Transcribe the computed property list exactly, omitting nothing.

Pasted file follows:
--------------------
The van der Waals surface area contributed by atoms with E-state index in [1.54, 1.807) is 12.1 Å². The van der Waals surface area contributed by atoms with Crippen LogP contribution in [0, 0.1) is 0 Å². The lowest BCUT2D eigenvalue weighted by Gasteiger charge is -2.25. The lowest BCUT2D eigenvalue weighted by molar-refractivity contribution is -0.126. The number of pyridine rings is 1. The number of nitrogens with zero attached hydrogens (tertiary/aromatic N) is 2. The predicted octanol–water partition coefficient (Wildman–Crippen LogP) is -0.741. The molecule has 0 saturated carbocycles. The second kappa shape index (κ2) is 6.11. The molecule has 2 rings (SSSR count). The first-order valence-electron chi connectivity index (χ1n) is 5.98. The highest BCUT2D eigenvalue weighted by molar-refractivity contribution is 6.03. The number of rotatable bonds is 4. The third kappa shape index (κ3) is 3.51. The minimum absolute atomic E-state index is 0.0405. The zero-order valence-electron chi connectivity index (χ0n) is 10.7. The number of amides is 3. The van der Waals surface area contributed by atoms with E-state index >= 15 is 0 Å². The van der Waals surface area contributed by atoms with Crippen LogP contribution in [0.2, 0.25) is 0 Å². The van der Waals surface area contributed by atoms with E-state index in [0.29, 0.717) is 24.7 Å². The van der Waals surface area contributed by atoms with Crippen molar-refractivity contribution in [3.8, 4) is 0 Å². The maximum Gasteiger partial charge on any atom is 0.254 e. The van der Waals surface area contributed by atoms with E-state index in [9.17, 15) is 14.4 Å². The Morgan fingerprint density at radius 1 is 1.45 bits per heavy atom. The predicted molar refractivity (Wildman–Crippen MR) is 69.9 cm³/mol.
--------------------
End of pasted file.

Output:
The van der Waals surface area contributed by atoms with E-state index in [1.54, 1.807) is 12.1 Å². The van der Waals surface area contributed by atoms with Crippen LogP contribution in [0, 0.1) is 0 Å². The lowest BCUT2D eigenvalue weighted by Gasteiger charge is -2.25. The lowest BCUT2D eigenvalue weighted by molar-refractivity contribution is -0.126. The number of pyridine rings is 1. The number of nitrogens with zero attached hydrogens (tertiary/aromatic N) is 2. The predicted octanol–water partition coefficient (Wildman–Crippen LogP) is -0.741. The molecule has 0 saturated carbocycles. The second kappa shape index (κ2) is 6.11. The molecule has 2 rings (SSSR count). The first-order valence-electron chi connectivity index (χ1n) is 5.98. The highest BCUT2D eigenvalue weighted by molar-refractivity contribution is 6.03. The number of rotatable bonds is 4. The third kappa shape index (κ3) is 3.51. The minimum absolute atomic E-state index is 0.0405. The zero-order valence-electron chi connectivity index (χ0n) is 10.7. The number of amides is 3. The van der Waals surface area contributed by atoms with E-state index >= 15 is 0 Å². The van der Waals surface area contributed by atoms with Crippen LogP contribution in [0.2, 0.25) is 0 Å². The van der Waals surface area contributed by atoms with E-state index in [0.29, 0.717) is 24.7 Å². The van der Waals surface area contributed by atoms with Crippen molar-refractivity contribution in [3.8, 4) is 0 Å². The maximum Gasteiger partial charge on any atom is 0.254 e. The van der Waals surface area contributed by atoms with E-state index in [9.17, 15) is 14.4 Å². The Morgan fingerprint density at radius 1 is 1.45 bits per heavy atom. The predicted molar refractivity (Wildman–Crippen MR) is 69.9 cm³/mol.